CHICAGO (CBS) — As we head into yet another holiday, health officials are reminding everyone to stay home, keep the gatherings small, and keep getting tested for COVID-19.
But for some, staying home and avoiding congregate settings is easier said than done – especially in the Latino community.
“As a street vendor, we get to know people that are in our lives every day and then we don’t see them anymore,” said Elizeth Arguelles, who is the niece of a COVID victim. “I know over a dozen people that have gotten sick, and unfortunately I also know more than a dozen people that have passed away.”
This is the reality for so many Latinos in Chicago. Arguelles’ family is one of many with another empty chair at the table ahead of Christmas.
For 15 years, her uncle, Don Lupillo, sold raspados – a type of shaved ice – in Little Village. He died weeks ago from COVID-19.
“My uncle passed away,” Arguelles said. “The next day, we had to go to work. My mom had to go and make tamales the next day that her brother passed away.”
For street vendors like Arguelles and her mother – who sell tamales – and vendors like Rafael Patino – who sells nopales, a type of cactus – pushing the carts is how they survive, whether they are drenched in grief, rain, sweat, or snow.
“I work seven days a week here so I can pay my bills in rent,” Patino said in Spanish.
They are working hard to survive in a deadly pandemic. It is a small glimpse of why Chicago’s Latino population is, in many ways, getting hit harder than the rest.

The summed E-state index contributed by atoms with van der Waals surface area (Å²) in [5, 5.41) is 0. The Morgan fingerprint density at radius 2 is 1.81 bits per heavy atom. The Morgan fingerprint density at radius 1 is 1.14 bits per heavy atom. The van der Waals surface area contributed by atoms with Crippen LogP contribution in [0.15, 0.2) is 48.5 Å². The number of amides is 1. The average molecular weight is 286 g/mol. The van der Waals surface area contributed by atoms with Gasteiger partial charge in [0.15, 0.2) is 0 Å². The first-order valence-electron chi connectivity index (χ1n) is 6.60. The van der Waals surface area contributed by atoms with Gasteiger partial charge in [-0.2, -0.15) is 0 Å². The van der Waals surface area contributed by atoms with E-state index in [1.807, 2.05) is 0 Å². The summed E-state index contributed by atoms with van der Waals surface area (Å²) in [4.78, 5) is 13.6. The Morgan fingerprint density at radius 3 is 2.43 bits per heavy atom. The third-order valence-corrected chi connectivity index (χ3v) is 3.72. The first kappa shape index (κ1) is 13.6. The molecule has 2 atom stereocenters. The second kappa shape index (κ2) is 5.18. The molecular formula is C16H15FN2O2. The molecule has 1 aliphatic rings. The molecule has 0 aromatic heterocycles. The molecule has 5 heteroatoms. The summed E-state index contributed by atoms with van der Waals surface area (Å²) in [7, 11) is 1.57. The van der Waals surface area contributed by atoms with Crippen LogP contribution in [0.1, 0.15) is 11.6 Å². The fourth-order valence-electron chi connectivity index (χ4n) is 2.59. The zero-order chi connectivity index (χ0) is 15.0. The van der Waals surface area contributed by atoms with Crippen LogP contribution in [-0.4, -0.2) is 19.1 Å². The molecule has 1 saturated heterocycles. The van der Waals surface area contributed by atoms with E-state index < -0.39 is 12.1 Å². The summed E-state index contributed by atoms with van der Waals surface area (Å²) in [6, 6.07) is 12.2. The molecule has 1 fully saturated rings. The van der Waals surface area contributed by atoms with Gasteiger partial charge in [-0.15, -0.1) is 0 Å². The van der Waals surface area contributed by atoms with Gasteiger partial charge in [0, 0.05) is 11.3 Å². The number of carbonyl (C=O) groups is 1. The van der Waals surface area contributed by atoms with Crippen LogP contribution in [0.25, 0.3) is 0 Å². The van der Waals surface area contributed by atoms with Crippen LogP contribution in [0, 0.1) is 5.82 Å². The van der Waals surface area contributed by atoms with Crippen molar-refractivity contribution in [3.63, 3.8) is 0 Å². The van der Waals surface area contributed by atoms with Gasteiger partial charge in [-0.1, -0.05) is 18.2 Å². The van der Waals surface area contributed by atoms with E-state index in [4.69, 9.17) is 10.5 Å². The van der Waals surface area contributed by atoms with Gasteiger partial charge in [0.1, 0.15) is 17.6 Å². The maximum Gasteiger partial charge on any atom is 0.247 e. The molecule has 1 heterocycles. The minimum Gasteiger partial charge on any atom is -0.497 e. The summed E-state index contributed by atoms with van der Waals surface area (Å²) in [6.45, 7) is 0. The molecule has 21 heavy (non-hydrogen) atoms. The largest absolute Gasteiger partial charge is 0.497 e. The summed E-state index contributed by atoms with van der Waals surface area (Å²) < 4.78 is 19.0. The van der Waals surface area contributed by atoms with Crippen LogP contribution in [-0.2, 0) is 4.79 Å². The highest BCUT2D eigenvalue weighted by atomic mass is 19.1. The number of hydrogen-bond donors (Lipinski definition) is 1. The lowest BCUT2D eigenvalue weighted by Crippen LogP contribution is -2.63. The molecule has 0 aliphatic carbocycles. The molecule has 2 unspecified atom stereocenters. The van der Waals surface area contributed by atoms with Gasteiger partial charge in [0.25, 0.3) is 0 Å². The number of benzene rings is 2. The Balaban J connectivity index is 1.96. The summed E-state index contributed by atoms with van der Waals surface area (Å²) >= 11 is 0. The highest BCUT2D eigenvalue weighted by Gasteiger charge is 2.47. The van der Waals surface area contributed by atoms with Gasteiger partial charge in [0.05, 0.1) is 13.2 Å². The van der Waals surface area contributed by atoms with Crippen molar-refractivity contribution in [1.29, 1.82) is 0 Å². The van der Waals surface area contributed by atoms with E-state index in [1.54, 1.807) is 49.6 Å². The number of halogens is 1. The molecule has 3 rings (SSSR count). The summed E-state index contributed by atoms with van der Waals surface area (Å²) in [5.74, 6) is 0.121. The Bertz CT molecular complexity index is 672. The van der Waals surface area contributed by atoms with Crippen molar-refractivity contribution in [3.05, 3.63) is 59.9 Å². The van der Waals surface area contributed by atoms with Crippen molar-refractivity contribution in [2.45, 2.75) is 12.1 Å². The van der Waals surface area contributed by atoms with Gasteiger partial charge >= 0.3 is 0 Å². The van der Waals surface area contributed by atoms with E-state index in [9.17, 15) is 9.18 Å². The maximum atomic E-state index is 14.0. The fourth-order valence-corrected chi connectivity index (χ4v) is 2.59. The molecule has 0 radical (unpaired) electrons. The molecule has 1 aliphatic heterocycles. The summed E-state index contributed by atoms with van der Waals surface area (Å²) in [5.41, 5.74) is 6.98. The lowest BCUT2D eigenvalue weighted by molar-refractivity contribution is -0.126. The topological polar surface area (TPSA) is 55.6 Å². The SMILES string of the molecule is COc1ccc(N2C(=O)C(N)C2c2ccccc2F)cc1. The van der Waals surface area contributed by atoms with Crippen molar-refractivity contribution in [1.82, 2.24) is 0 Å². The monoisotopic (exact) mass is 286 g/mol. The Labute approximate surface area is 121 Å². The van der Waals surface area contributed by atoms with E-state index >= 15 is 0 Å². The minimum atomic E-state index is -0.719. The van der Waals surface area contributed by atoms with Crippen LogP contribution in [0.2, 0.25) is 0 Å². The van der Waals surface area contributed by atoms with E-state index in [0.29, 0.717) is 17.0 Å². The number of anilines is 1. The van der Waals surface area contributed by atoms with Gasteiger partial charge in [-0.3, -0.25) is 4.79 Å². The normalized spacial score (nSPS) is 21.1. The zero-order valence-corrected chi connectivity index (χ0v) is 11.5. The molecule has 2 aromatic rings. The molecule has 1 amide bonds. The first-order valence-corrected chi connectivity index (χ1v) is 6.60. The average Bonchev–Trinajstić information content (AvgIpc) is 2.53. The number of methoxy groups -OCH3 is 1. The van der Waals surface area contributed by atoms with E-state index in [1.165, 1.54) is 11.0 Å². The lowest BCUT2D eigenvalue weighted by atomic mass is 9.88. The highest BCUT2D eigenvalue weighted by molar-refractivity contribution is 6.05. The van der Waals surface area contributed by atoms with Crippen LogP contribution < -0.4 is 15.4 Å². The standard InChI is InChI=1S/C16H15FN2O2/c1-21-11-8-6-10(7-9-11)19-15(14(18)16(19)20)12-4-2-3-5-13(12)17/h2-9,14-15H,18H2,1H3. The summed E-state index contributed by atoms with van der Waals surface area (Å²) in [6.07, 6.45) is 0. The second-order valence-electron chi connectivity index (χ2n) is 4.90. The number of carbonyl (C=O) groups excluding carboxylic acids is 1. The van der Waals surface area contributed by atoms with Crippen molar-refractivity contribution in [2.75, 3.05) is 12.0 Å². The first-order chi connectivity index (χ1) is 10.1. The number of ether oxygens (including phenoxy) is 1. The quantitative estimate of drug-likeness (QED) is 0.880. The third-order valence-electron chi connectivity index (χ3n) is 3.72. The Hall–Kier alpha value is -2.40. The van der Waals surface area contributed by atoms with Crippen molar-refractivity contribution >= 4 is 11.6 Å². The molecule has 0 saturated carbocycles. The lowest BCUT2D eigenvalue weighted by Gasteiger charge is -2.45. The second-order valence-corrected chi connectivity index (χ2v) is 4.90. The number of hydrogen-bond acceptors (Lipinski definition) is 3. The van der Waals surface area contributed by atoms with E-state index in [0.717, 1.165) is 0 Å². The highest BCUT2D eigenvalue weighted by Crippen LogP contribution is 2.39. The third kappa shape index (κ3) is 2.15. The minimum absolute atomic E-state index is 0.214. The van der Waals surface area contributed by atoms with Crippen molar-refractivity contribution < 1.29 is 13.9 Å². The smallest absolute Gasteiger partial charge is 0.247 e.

“There’s the reality that people still have to put food on the table,” said University of Illinois at Chicago Medical Center emergency room physician Dr. Marina Del Rios. “A day you take off is a day you don’t get paid.”
And the gap is only growing. There’s not only more Latinos getting sick, but they are dying at an average younger age than the rest.
For those who die of COVID-19, the median age at death for Latino Chicagoans is 68, but 73 for Black Chicagoans and 79 for white Chicagoans, according to city data. And a lot of that starts and ends with work.
“In Latinos, the exposure rate has largely been on the job,” Dr. Del Rios said. “Meatpacking plants are still open, distribution centers are still open, restaurants.”
“We are the community that has essential workers, that are unable to work from home; people that have to go out on the street to put their lives at risk to make a living,” Arguelles said.
All that is to say safety and social distancing are not easily accessible for everyone.
“You’re only as safe as your marginalized communities are,” warned Dr. Del Rios, a member of Illinois Unidos.
“Right now, in this time with this pandemic, it’s difficult to look for work,” Patino said in Spanish.
“When people say, ‘You should stay home,’ that’s talking from a place of privilege,” Arguelles said. “Not everyone can stay home or work from home.”
There is a variety of other factors – such as language barriers and at times, fear of getting treatment if you’re undocumented.
Out of all the communities, Latinos have the lowest coronavirus testing rate in Chicago.
There is currently an effort to raise $10,000 in COVID relief for undocumented families in the Chicago area. More information is available here on the fundraiser Bless Undocumented Families for the Holidays.
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